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Quebec carries largest debt load in Canada, forcing taxpayers to pay billions in interest payments

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Release Date: March 11, 2014

MONTREAL, QC—Quebec has the largest government debt relative to the size of its economy of any Canadian province, and a series of essays released today by the Fraser Institute, an independent, non-partisan Canadian public policy think-tank, breaks down how Quebec got to this point and where it might go from here.

Quebec’s net direct debt (the accumulated borrowing by the government and its agencies), notes the first essay The State of Quebec Indebtedness, grew in nominal terms (without adjusting for inflation) from $37.6 billion in 1990-91 to $175.5 billion in 2012-13, and now represents 49 per cent of Quebec’s Gross Domestic Product (GDP)—the highest percentage among the provinces. On a per person basis, each Quebecer’s share of the debt in 2012/13 was $21,708 or, based on 2011/12 tax data, $43,804 per income taxpayer. Furthermore, interest payments on the debt (also known as debt service costs) were $9.8 billion in 2012-13, more than 11 per cent of government revenue.

“During this provincial election, it’s worth noting that both Parti Québécois and Liberal governments have contributed to the debt since the early 1990s. The failure of successive Quebec governments to control spending has added significantly to the province’s debt load and today saddles Quebec taxpayers with more than $9 billion in interest payments. That’s money unavailable for health care, education or other social services,” said Filip Palda, Fraser Institute senior fellow and professor at the École nationale d'administration publique.

The second essay, Comparing the Indebtedness of Quebec and Its Neighbours, compares Quebec to jurisdictions in the United States and Canada including Ontario, which has a lower debt as a share of GDP (37.5 per cent) than Quebec (49 per cent).

“Although Ontario’s debt receives considerably more media and political attention, Quebec’s indebtedness is the most significant among Canada’s provinces,” said Sean Speer, essay series editor and associate director of fiscal studies at the Fraser Institute.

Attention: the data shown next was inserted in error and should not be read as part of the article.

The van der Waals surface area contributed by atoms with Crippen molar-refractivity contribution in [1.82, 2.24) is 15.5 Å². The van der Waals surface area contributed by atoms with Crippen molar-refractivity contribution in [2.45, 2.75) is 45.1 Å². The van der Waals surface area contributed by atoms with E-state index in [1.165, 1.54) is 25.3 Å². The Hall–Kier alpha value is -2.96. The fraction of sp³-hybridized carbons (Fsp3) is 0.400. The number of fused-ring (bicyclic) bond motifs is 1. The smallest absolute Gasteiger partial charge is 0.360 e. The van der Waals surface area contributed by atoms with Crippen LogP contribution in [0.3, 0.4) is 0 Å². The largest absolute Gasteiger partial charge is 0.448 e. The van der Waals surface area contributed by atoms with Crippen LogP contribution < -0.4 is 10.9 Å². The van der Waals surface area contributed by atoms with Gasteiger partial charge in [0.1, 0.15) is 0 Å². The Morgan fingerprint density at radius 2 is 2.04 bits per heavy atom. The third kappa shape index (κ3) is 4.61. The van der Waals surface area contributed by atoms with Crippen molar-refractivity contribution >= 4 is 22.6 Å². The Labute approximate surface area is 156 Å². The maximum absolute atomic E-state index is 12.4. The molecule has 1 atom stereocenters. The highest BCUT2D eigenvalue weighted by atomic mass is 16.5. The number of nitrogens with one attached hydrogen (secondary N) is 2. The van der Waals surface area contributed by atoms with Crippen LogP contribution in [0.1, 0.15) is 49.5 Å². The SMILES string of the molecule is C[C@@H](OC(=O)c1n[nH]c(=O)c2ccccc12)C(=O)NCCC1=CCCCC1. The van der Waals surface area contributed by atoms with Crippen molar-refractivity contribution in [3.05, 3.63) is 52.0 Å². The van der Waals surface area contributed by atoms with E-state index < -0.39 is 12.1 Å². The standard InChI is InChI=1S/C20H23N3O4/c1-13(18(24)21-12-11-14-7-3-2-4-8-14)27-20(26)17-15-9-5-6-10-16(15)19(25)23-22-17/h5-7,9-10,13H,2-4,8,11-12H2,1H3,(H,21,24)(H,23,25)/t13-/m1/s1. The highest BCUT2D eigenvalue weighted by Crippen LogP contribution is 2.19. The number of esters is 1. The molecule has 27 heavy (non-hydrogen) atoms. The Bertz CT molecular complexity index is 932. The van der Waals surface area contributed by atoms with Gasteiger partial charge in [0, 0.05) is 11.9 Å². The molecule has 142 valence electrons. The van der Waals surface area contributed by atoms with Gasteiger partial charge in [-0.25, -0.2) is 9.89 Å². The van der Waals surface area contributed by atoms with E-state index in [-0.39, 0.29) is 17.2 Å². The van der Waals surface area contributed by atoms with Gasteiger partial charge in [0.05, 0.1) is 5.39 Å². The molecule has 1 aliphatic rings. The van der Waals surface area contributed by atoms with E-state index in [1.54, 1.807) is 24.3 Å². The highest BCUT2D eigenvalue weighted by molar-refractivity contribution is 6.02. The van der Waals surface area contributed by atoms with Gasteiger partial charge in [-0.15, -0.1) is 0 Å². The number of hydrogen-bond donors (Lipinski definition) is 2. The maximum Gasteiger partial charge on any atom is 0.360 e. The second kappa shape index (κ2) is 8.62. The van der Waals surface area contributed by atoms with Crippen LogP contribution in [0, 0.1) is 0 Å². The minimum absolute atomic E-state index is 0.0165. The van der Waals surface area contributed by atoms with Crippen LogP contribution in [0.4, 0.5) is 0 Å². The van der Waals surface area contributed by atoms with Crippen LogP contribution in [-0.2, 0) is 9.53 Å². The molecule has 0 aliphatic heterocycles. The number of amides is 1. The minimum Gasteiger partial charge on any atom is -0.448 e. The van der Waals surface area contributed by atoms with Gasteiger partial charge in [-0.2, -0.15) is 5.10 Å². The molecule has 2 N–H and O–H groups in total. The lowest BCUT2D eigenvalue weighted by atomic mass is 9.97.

The essay compares Quebec with 24 U.S. states by measuring bonded debt (the part of government indebtedness represented by bonds).

Quebec’s bonded debt for 2011 (the last year data was available) was $160.8 billion, which represents roughly 47 per cent of the province’s GDP, for a debt-to-GDP ratio two and a half times higher than most indebted U.S. states. Vermont comes closest, with a bonded debt-to-GDP ratio of 17.1 per cent. New York’s bonded debt (the highest in dollar terms among U.S. states) represents 12.3 per cent of that state’s GDP. Quebec’s 47 per cent debt-to-GDP ratio, by comparison, is almost four times higher.

“Comparisons with other North American jurisdictions including New York, a state known for its debt issues, might prompt Quebecers to insist that their government take action to curb its debt problem,” Speer said.

The final essay, The Past and Future of Quebec’s Public Debt, notes that Quebec’s net debt may reach more than 57 per cent of GDP by 2022-23 if the status quo, which includes current market conditions and patterns of taxation and spending, is maintained.

“Quebecers deserve a robust public debate about Quebec’s debt and any potential government reforms, because ultimately government debt rests on the backs of taxpayers—they’re the ones that pay,” Palda said.



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